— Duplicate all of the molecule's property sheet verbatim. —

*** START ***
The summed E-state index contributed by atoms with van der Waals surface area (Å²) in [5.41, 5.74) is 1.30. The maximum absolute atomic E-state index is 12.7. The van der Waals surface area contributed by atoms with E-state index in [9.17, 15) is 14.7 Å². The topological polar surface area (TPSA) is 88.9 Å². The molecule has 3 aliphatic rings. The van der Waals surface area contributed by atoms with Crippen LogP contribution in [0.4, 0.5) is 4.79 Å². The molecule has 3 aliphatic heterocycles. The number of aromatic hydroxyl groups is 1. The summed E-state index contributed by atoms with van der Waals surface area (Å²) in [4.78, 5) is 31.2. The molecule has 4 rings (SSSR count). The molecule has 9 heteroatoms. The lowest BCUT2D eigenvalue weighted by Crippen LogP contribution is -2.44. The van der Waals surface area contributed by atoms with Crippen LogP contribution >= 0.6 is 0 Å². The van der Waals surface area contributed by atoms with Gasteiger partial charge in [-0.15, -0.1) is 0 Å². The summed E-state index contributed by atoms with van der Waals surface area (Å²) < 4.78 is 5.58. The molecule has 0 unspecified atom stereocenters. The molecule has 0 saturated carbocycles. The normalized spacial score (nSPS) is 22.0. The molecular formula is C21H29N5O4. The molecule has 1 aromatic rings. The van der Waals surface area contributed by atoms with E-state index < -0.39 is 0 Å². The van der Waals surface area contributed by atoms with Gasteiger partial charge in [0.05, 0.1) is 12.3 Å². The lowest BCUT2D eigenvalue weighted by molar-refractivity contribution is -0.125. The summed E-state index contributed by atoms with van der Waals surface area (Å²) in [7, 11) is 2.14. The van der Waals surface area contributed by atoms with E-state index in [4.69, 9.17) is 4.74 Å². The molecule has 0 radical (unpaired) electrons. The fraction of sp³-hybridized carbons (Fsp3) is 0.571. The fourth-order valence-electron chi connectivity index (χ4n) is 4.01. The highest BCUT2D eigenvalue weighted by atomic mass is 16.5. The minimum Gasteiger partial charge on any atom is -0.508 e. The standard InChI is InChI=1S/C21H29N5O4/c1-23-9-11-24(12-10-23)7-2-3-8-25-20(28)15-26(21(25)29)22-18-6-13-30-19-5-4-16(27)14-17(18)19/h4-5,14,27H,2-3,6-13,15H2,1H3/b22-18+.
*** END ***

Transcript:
The summed E-state index contributed by atoms with van der Waals surface area (Å²) in [5.41, 5.74) is 1.30. The maximum absolute atomic E-state index is 12.7. The van der Waals surface area contributed by atoms with E-state index in [9.17, 15) is 14.7 Å². The topological polar surface area (TPSA) is 88.9 Å². The molecule has 3 aliphatic rings. The van der Waals surface area contributed by atoms with Crippen LogP contribution in [0.4, 0.5) is 4.79 Å². The molecule has 3 aliphatic heterocycles. The number of aromatic hydroxyl groups is 1. The summed E-state index contributed by atoms with van der Waals surface area (Å²) in [4.78, 5) is 31.2. The molecule has 4 rings (SSSR count). The molecule has 9 heteroatoms. The lowest BCUT2D eigenvalue weighted by Crippen LogP contribution is -2.44. The van der Waals surface area contributed by atoms with Crippen LogP contribution >= 0.6 is 0 Å². The van der Waals surface area contributed by atoms with Gasteiger partial charge in [-0.15, -0.1) is 0 Å². The summed E-state index contributed by atoms with van der Waals surface area (Å²) < 4.78 is 5.58. The molecule has 0 unspecified atom stereocenters. The molecule has 0 saturated carbocycles. The normalized spacial score (nSPS) is 22.0. The molecular formula is C21H29N5O4. The molecule has 1 aromatic rings. The van der Waals surface area contributed by atoms with E-state index < -0.39 is 0 Å². The van der Waals surface area contributed by atoms with Gasteiger partial charge in [0.05, 0.1) is 12.3 Å². The lowest BCUT2D eigenvalue weighted by molar-refractivity contribution is -0.125. The summed E-state index contributed by atoms with van der Waals surface area (Å²) in [7, 11) is 2.14. The van der Waals surface area contributed by atoms with E-state index in [4.69, 9.17) is 4.74 Å². The molecule has 0 radical (unpaired) electrons. The fraction of sp³-hybridized carbons (Fsp3) is 0.571. The fourth-order valence-electron chi connectivity index (χ4n) is 4.01. The highest BCUT2D eigenvalue weighted by atomic mass is 16.5. The minimum Gasteiger partial charge on any atom is -0.508 e. The standard InChI is InChI=1S/C21H29N5O4/c1-23-9-11-24(12-10-23)7-2-3-8-25-20(28)15-26(21(25)29)22-18-6-13-30-19-5-4-16(27)14-17(18)19/h4-5,14,27H,2-3,6-13,15H2,1H3/b22-18+.